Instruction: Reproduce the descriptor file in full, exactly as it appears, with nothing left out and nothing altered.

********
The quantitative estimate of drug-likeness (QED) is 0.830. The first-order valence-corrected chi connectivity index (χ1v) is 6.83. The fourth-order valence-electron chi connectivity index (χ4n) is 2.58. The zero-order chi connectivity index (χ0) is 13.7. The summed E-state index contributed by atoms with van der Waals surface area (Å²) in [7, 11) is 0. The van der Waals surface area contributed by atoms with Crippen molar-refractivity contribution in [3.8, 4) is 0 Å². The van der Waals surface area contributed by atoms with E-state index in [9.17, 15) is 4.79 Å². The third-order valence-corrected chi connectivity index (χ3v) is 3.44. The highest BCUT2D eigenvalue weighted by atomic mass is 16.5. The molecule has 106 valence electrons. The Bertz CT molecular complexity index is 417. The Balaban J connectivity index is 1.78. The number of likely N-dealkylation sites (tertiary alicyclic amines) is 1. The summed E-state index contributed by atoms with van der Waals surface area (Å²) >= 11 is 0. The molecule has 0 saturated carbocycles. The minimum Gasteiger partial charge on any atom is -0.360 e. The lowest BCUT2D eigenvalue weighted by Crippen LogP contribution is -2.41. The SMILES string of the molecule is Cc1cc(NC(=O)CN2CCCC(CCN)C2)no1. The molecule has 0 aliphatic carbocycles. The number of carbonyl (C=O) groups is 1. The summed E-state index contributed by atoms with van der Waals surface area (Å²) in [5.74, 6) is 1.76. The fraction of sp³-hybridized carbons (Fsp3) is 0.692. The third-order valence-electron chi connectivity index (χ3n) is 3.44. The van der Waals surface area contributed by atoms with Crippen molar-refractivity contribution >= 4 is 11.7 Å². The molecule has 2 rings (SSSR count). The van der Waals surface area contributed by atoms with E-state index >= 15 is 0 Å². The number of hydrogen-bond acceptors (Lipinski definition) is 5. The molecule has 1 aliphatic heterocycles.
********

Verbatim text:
The quantitative estimate of drug-likeness (QED) is 0.830. The first-order valence-corrected chi connectivity index (χ1v) is 6.83. The fourth-order valence-electron chi connectivity index (χ4n) is 2.58. The zero-order chi connectivity index (χ0) is 13.7. The summed E-state index contributed by atoms with van der Waals surface area (Å²) in [7, 11) is 0. The van der Waals surface area contributed by atoms with Crippen molar-refractivity contribution in [3.8, 4) is 0 Å². The van der Waals surface area contributed by atoms with E-state index in [9.17, 15) is 4.79 Å². The third-order valence-corrected chi connectivity index (χ3v) is 3.44. The highest BCUT2D eigenvalue weighted by atomic mass is 16.5. The molecule has 106 valence electrons. The Bertz CT molecular complexity index is 417. The Balaban J connectivity index is 1.78. The number of likely N-dealkylation sites (tertiary alicyclic amines) is 1. The summed E-state index contributed by atoms with van der Waals surface area (Å²) >= 11 is 0. The molecule has 0 saturated carbocycles. The minimum Gasteiger partial charge on any atom is -0.360 e. The lowest BCUT2D eigenvalue weighted by Crippen LogP contribution is -2.41. The SMILES string of the molecule is Cc1cc(NC(=O)CN2CCCC(CCN)C2)no1. The molecule has 0 aliphatic carbocycles. The number of carbonyl (C=O) groups is 1. The summed E-state index contributed by atoms with van der Waals surface area (Å²) in [5.74, 6) is 1.76. The fraction of sp³-hybridized carbons (Fsp3) is 0.692. The third-order valence-electron chi connectivity index (χ3n) is 3.44. The van der Waals surface area contributed by atoms with Crippen molar-refractivity contribution >= 4 is 11.7 Å². The molecule has 2 rings (SSSR count). The van der Waals surface area contributed by atoms with E-state index >= 15 is 0 Å². The number of hydrogen-bond acceptors (Lipinski definition) is 5. The molecule has 1 aliphatic heterocycles.